Evaluation of the appropriateness of dosing, indication and safety of rivaroxaban in a community hospital

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Journal of Clinical Pharmacy and Therapeutics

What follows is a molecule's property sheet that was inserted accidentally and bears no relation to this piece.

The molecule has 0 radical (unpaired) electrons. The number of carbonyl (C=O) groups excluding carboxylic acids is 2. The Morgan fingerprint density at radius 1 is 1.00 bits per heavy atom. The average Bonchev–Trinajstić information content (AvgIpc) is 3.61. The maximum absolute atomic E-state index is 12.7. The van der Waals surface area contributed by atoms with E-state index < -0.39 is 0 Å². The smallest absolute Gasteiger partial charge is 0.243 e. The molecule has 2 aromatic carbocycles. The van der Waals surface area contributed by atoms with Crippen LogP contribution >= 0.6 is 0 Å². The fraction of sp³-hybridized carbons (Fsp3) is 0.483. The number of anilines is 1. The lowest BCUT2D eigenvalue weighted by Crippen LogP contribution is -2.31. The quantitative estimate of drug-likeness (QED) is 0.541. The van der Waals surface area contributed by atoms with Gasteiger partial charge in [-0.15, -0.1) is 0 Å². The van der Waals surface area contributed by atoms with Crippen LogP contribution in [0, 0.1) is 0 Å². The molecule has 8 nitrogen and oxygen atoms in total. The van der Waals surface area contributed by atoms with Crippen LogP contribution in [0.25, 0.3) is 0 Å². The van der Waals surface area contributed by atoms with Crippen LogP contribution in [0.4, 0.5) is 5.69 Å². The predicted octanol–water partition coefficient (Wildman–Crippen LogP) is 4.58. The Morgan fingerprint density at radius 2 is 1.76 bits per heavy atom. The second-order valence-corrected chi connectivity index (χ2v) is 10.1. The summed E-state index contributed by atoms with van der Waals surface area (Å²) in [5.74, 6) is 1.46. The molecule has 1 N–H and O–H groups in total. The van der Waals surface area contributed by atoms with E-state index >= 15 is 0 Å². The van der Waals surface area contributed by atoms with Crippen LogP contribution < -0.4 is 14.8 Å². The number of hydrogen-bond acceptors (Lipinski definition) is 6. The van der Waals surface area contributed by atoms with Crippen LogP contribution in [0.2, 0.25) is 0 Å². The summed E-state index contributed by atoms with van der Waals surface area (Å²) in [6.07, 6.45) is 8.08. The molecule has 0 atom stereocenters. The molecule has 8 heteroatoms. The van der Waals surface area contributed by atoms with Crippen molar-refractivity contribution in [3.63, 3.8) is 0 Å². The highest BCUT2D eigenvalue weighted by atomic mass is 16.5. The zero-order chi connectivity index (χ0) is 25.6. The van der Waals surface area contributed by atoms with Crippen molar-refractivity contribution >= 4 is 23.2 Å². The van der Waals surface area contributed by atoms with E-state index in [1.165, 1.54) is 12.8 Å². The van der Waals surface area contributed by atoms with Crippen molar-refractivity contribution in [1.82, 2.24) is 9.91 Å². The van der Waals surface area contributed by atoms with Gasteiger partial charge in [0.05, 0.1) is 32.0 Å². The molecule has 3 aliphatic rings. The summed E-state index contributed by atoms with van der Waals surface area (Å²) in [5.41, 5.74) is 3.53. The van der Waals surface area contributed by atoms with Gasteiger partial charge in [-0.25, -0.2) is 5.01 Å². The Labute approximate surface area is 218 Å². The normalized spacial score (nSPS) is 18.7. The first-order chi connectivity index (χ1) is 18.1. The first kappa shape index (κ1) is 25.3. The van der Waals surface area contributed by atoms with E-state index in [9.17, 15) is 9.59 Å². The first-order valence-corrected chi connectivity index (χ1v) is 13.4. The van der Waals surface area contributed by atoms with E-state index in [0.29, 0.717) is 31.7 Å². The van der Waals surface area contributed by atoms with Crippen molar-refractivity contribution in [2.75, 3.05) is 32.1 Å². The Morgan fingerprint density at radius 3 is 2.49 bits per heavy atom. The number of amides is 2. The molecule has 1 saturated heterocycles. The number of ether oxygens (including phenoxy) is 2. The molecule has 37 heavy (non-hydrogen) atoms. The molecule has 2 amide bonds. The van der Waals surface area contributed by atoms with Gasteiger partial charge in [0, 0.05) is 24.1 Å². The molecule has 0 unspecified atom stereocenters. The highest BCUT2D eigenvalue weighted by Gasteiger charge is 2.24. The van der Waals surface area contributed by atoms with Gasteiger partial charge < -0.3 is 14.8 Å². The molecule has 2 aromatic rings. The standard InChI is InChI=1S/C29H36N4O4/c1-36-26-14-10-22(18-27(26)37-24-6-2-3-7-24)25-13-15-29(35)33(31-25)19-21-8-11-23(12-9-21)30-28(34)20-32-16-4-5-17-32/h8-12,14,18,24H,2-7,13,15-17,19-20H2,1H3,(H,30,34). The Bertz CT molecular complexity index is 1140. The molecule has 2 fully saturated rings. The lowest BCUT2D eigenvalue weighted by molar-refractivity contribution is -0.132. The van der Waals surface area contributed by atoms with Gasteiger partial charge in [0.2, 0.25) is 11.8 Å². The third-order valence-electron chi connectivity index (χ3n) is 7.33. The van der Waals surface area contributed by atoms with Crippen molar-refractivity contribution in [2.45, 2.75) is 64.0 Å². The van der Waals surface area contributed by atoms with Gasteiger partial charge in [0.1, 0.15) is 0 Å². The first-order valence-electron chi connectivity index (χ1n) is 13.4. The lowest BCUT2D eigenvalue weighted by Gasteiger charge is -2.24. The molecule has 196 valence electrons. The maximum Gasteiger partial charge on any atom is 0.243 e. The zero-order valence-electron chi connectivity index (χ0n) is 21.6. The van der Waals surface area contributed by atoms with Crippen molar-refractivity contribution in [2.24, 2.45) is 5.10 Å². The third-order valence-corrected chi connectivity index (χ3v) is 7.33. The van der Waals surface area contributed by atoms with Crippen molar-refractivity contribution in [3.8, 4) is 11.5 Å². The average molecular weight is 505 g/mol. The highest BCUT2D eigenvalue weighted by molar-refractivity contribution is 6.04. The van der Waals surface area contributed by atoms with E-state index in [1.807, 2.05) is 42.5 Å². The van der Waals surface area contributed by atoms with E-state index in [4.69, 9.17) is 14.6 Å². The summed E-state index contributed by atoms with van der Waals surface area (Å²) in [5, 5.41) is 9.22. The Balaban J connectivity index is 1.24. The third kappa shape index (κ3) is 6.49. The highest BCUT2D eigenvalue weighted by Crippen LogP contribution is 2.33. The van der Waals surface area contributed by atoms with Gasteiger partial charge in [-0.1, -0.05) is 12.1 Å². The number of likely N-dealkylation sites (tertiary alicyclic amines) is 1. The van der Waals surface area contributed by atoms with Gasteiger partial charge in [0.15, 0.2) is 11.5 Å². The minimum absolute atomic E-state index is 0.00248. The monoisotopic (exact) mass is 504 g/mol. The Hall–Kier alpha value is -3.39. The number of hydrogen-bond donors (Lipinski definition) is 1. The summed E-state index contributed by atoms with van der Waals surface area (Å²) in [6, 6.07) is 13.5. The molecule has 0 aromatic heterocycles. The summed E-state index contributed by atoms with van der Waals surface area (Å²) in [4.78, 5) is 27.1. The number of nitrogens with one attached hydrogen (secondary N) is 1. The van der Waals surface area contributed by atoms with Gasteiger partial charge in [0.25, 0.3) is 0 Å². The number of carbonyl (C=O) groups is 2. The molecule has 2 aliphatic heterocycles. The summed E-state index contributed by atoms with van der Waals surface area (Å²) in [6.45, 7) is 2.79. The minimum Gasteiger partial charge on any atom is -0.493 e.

Summary What is known and objective For over 50 years, warfarin was the only oral anticoagulant approved in the United States. In 2011, the Food and Drug Administration (FDA) approved rivaroxaban. Since its introduction, rivaroxaban has served as an alternative to warfarin to minimize drug interactions and avoid drug monitoring. The objective of this study was to evaluate the appropriateness of rivaroxaban dosing, indication and safety in a community hospital and to identify areas for improvement in its use. Methods This single-centre, retrospective review evaluated patients who received at least one dose of rivaroxaban between November 2011 and July 2013. The primary outcome included appropriateness of the first day of therapy based on indication and renal function per FDA-approved dosing recommendations for the prevention of stroke and systemic embolism in non-valvular atrial fibrillation (NVAF) and for the treatment or prevention of venous thromboembolism (VTE). The secondary outcome included incidence of major bleeding or non-major clinically relevant bleeding. Results and discussion Of the 445 patients evaluated, 36·9% of patients treated for NVAF and 12·4% treated for VTE were on an inappropriate regimen. Major bleeding within 12 months occurred in 3·5% of patients treated for NVAF, 1·2% for VTE and 0% for off-label indications with a similar trend for non-major clinically relevant bleeding (3·8%, 1·8% and 0%, respectively). What is new and conclusion Though offering potential advantages over warfarin, the use of rivaroxaban should be monitored to increase appropriateness of therapy and improve patient safety. Therapeutic interchanges, pharmacist-directed interventions and other initiatives can be implemented to ensure appropriate use. The aim of this study was to evaluate the appropriateness of indication and dosing of rivaroxaban in a community hospital and identify areas for improvement. The results suggest that rivaroxaban should be monitored in order to increase appropriateness of therapy and improve patient safety.

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